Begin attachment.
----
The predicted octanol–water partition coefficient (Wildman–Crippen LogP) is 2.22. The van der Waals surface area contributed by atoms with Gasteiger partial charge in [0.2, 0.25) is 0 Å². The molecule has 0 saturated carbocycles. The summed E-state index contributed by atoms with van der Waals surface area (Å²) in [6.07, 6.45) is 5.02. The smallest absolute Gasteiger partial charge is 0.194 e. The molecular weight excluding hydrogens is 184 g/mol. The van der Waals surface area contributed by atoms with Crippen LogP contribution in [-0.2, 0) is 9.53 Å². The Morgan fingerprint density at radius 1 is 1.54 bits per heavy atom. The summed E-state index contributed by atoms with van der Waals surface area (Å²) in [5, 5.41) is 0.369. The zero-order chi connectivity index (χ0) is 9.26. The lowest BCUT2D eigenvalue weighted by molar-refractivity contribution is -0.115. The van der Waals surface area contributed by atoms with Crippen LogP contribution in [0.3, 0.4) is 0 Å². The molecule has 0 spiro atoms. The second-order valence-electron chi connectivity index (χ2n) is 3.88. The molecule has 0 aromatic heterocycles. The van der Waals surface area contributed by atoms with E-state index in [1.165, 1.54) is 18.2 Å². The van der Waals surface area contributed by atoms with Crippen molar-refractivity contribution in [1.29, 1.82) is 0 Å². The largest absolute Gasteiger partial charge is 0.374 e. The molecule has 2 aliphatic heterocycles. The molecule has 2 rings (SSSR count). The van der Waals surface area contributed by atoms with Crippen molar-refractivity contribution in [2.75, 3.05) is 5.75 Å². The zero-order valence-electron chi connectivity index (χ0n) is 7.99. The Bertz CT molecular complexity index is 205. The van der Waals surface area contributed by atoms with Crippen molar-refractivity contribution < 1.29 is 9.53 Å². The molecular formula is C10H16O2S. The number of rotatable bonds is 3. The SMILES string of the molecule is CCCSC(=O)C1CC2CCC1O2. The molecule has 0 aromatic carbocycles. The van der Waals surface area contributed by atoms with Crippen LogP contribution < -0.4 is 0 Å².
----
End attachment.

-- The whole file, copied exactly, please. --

The predicted octanol–water partition coefficient (Wildman–Crippen LogP) is 2.22. The van der Waals surface area contributed by atoms with Gasteiger partial charge in [0.2, 0.25) is 0 Å². The molecule has 0 saturated carbocycles. The summed E-state index contributed by atoms with van der Waals surface area (Å²) in [6.07, 6.45) is 5.02. The smallest absolute Gasteiger partial charge is 0.194 e. The molecular weight excluding hydrogens is 184 g/mol. The van der Waals surface area contributed by atoms with Crippen LogP contribution in [-0.2, 0) is 9.53 Å². The Morgan fingerprint density at radius 1 is 1.54 bits per heavy atom. The summed E-state index contributed by atoms with van der Waals surface area (Å²) in [5, 5.41) is 0.369. The zero-order chi connectivity index (χ0) is 9.26. The lowest BCUT2D eigenvalue weighted by molar-refractivity contribution is -0.115. The van der Waals surface area contributed by atoms with Crippen LogP contribution in [0.3, 0.4) is 0 Å². The molecule has 0 spiro atoms. The second-order valence-electron chi connectivity index (χ2n) is 3.88. The molecule has 0 aromatic heterocycles. The van der Waals surface area contributed by atoms with E-state index in [1.165, 1.54) is 18.2 Å². The van der Waals surface area contributed by atoms with Crippen molar-refractivity contribution in [1.29, 1.82) is 0 Å². The largest absolute Gasteiger partial charge is 0.374 e. The molecule has 2 aliphatic heterocycles. The molecule has 2 rings (SSSR count). The van der Waals surface area contributed by atoms with Crippen molar-refractivity contribution in [2.75, 3.05) is 5.75 Å². The zero-order valence-electron chi connectivity index (χ0n) is 7.99. The Bertz CT molecular complexity index is 205. The van der Waals surface area contributed by atoms with Crippen molar-refractivity contribution < 1.29 is 9.53 Å². The molecular formula is C10H16O2S. The number of rotatable bonds is 3. The SMILES string of the molecule is CCCSC(=O)C1CC2CCC1O2. The molecule has 0 aromatic carbocycles. The van der Waals surface area contributed by atoms with Crippen LogP contribution < -0.4 is 0 Å².